4. This nuance highlights the confession of the crowds. Isaiah says the Messiah will heal the deaf and blind. We have seen Jesus heal the deaf and blind. Therefore, Jesus is correctly fulfilling the Messianic prophecies; He must be the prophesied Messiah! The Psalmist exhorts the people to sing praises to God who heals the broken-hearted and binds up their wounds. The Messianic confession of the crowd was based on more than just one act of healing. Prior to this miracle in Chapter 7, St. Mark records 13 miracles performed by Jesus ranging from healing various ailments, casting out demons, calming a storm and feeding 5000 men with 5 loaves and 2 fish. The crowds have seen Jesus exhibit Divine power and authority in different circumstances of several months. But Jesus didn’t merely perform miracles; He also taught people the Scriptures. His first sermon is an 18-word sentence: »The time is fulfilled, and the reign of God is at hand; repent and believe in the gospel« (Mark 1,15). Jesus preached to the crowds on the plains, in the synagogues and even in the temple courtyard. Jesus would read the Law and the Prophets in the synagogue and declare: »Today this Scripture has been fulfilled in your hearing« (Luke 4,21). The people soon realized that Jesus taught them as one who had authority, and not as the scribes (Mark 1,22). Truly, »Our Lord is great, and abundant in power; His understanding is beyond measure.«  
5. The Synoptic Gospels tell us that one of Jesus’ preferred modes of teaching was through parables, that is, a simple story that highlights a specific spiritual lesson to be meditated upon; we would classify a parable as an allegory or a simile in English literature. Parables are easy to remember and I suspect most of us can recall a number of Jesus’ parables from memory. When asked about His parables by the apostles, Jesus tells them: »The mystery of the reign of God has been given to you, but for those outside everything is in parables so that they may indeed see but not perceive, and may indeed hear but not understand, lest they should turn and be forgiven« [Isaiah 6,9-10] (Mark 4,10-12). So what is this mystery of God’s reign that Jesus reserves for His apostles? A: 1. a mystery is something that entices us to solve and humans generally have a desire to unravel a mystery as popular interest in detective or crime novels and TV shows consistently reveal. 2. Jesus wants people to solve His mystery of God’s reign. 3. that mystery is simply this: Jesus is the promised Messiah; this mystery is taught but many reject Him, and only a few hear and believe. These believers have solved the mystery: Moses and the Prophets prepared the way for the Messiah; Jesus is the Messiah, and the redemption of the world is nigh. With this mystery revealed and solved, we are able to read all the Scriptures and discover what they teach us about Christ and His reign, namely: Jesus is the Way, the Truth and the Life; no one goes to the Father except through Jesus (John 14,6). »Jesus lifts up the humble and He casts the wicked to the ground.« As Jesus tells His disciples, the parables separate mankind into two groups: those who believe in Jesus and those who do not believe. Believers search the parables for the treasures they teach about the reign of God’s, but unbelievers merely hear them as stories without understanding their deeper spiritual teaching.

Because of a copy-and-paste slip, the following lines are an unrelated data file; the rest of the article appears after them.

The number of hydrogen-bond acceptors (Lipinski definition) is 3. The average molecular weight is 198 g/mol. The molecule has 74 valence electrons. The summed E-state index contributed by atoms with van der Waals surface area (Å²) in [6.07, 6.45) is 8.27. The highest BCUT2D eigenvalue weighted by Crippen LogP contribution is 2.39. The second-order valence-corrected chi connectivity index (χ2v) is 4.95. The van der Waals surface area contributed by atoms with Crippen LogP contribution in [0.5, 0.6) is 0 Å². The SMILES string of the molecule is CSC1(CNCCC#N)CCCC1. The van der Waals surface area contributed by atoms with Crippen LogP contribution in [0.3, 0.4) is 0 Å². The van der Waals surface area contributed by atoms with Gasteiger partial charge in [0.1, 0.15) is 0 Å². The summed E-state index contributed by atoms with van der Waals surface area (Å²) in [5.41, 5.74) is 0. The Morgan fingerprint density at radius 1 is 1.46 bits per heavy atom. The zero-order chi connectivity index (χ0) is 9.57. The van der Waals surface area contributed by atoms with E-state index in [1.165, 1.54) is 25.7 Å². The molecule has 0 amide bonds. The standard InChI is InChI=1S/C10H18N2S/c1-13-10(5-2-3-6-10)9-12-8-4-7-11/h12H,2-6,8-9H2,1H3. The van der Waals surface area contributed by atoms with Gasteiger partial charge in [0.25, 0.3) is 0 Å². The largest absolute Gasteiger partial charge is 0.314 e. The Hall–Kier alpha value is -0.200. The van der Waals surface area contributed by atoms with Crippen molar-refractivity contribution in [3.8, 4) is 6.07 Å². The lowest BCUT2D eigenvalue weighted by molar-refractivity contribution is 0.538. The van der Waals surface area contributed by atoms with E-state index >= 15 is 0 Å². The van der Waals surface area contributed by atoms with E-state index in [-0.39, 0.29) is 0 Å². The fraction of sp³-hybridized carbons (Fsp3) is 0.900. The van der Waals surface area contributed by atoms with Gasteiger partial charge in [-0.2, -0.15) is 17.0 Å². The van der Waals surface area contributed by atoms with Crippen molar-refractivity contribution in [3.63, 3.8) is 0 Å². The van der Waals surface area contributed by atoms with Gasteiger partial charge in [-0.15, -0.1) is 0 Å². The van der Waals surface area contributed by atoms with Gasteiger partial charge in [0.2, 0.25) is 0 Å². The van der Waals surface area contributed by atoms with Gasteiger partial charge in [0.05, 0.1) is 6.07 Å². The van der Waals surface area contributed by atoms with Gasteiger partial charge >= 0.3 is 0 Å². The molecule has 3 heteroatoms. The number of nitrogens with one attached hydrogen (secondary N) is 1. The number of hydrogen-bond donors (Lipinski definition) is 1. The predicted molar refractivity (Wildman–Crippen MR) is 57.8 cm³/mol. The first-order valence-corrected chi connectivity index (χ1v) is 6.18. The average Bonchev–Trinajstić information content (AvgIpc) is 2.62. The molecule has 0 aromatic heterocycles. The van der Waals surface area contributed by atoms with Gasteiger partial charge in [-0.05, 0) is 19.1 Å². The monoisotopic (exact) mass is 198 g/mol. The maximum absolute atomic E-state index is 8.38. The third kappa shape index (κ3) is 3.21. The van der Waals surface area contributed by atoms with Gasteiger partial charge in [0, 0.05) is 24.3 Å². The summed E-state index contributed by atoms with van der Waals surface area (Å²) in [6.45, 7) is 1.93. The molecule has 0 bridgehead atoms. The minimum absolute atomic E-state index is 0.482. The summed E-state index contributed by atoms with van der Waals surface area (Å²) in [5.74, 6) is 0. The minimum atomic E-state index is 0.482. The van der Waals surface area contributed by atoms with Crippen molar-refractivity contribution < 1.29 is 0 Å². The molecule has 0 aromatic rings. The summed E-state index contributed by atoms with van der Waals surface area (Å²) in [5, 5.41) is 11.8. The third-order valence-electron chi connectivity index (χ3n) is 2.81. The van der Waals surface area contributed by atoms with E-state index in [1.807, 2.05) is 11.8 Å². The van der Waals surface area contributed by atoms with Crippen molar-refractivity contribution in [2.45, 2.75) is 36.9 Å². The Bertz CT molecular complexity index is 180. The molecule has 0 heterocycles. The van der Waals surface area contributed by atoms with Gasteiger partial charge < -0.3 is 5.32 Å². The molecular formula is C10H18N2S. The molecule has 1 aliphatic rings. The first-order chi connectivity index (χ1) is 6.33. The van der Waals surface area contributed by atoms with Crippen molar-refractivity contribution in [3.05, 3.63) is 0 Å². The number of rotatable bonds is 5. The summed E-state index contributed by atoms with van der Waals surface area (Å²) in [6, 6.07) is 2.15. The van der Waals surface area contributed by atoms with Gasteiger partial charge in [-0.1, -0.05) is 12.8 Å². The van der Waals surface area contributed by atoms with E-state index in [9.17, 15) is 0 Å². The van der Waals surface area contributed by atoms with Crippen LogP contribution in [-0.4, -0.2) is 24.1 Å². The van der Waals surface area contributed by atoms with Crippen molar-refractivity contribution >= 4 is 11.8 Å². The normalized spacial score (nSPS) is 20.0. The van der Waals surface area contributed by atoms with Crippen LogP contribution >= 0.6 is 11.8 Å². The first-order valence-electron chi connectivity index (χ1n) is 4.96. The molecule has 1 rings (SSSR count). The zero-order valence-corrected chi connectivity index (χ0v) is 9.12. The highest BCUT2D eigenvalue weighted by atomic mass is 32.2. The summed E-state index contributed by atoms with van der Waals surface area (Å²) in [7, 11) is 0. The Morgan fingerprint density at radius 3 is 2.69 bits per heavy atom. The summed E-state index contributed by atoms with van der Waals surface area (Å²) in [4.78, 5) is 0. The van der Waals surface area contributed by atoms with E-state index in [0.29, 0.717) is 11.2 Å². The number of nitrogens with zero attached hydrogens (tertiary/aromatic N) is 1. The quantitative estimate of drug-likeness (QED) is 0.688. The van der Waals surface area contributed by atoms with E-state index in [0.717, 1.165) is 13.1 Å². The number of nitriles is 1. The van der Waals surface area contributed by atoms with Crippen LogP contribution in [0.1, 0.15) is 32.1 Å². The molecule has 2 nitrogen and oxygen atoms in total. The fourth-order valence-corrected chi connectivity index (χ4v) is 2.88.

6. »The Lord takes pleasure in those who fear Him and who hope in His steadfast love.« Martin Luther exhorts us to take this verse to heart as he encourages us to fear, love and trust God. King Solomon teaches in his Proverbs: »The fear of the Lord is the beginning of knowledge« (Proverbs 1,7). Jesus furthers our knowledge of God by revealing to us the mysteries of the reign of God (Mark 4,11). The great mystery of God’s reign is revealed by Jesus when He tells His apostles: »The Son of Man must suffer many things and be rejected by the elders, the chief priests and the scribes and be killed, and after 3 days rise again« (Mark 8,31). At first, the apostles could not accept this and they try to convince Jesus to walk another path, a path befitting the Messiah with power and ruling authority over the land. But Jesus would not be deterred from walking the path that led Him up to the Roman cross. The chief priests and the scribes mocked Jesus as He hung on the cross (Mark 15,31), but when Jesus had breathed His last a centurion confessed: »Truly this man was the Son of God!« (Mark 15,39). The great mystery of the Messiah revealed by Jesus is that the Son of God has arrived to lay down His life as a ransom and in doing so will redeem the world from its sin (Mark 10,45). 
7. We thus praise Jesus with hymns of joy for He has saved us from our sinful state; He has healed our broken hearts and bound up our wounds. We have faith in Jesus, and He promises us: »For to the one who has, more will be given« (Mark 4,25). Go in peace, for you have Jesus and He will give you an abundant inheritance when your place is ready for you in heaven.  Amen. 
8. Let us pray. O Lord, Thou who is eternally blessed; pour out the spirit of wisdom and knowledge so that when we read Your Holy Scriptures we see and understand all that they teach and proclaim.  Amen. 

To God alone be the Glory 
Soli Deo Gloria

All Scriptural quotations are translations done by The Rev. Peter A. Bauernfeind using the Biblia Hebraica Stuttgartensia, 4th Edition © 1990 by the Deutsche Bibelgesellschaft, Stuttgart, and the Novum Testamentum Graece, Nestle-Aland 27th Edition © 1993 by Deutsch Bibelgesellschaft, Stuttgart.  

All quotations from the Book of Concord are translations done by The Rev. Peter A. Bauernfeind using Die Bekenntnisschriften der evangelisch-lutherischen Kirche, 12. Edition © 1998 by Vandenhoeck & Ruprecht.